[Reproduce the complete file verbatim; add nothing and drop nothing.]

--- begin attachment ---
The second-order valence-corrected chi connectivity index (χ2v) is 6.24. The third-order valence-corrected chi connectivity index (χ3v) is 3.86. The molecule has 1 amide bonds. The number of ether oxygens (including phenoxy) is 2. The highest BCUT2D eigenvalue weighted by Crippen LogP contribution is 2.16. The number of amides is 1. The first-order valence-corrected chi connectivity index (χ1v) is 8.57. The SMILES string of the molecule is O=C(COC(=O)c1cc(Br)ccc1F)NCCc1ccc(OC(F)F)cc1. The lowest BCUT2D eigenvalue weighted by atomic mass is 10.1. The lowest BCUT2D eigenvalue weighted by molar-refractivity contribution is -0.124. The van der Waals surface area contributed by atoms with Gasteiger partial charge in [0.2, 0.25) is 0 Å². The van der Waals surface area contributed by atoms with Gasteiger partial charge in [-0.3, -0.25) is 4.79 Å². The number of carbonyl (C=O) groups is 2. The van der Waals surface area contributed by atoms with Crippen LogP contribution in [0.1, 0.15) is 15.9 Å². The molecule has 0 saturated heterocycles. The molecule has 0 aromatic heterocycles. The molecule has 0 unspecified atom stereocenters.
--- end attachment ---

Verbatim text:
The second-order valence-corrected chi connectivity index (χ2v) is 6.24. The third-order valence-corrected chi connectivity index (χ3v) is 3.86. The molecule has 1 amide bonds. The number of ether oxygens (including phenoxy) is 2. The highest BCUT2D eigenvalue weighted by Crippen LogP contribution is 2.16. The number of amides is 1. The first-order valence-corrected chi connectivity index (χ1v) is 8.57. The SMILES string of the molecule is O=C(COC(=O)c1cc(Br)ccc1F)NCCc1ccc(OC(F)F)cc1. The lowest BCUT2D eigenvalue weighted by atomic mass is 10.1. The lowest BCUT2D eigenvalue weighted by molar-refractivity contribution is -0.124. The van der Waals surface area contributed by atoms with Gasteiger partial charge in [0.2, 0.25) is 0 Å². The van der Waals surface area contributed by atoms with Gasteiger partial charge in [-0.3, -0.25) is 4.79 Å². The number of carbonyl (C=O) groups is 2. The van der Waals surface area contributed by atoms with Crippen LogP contribution in [0.1, 0.15) is 15.9 Å². The molecule has 0 saturated heterocycles. The molecule has 0 aromatic heterocycles. The molecule has 0 unspecified atom stereocenters.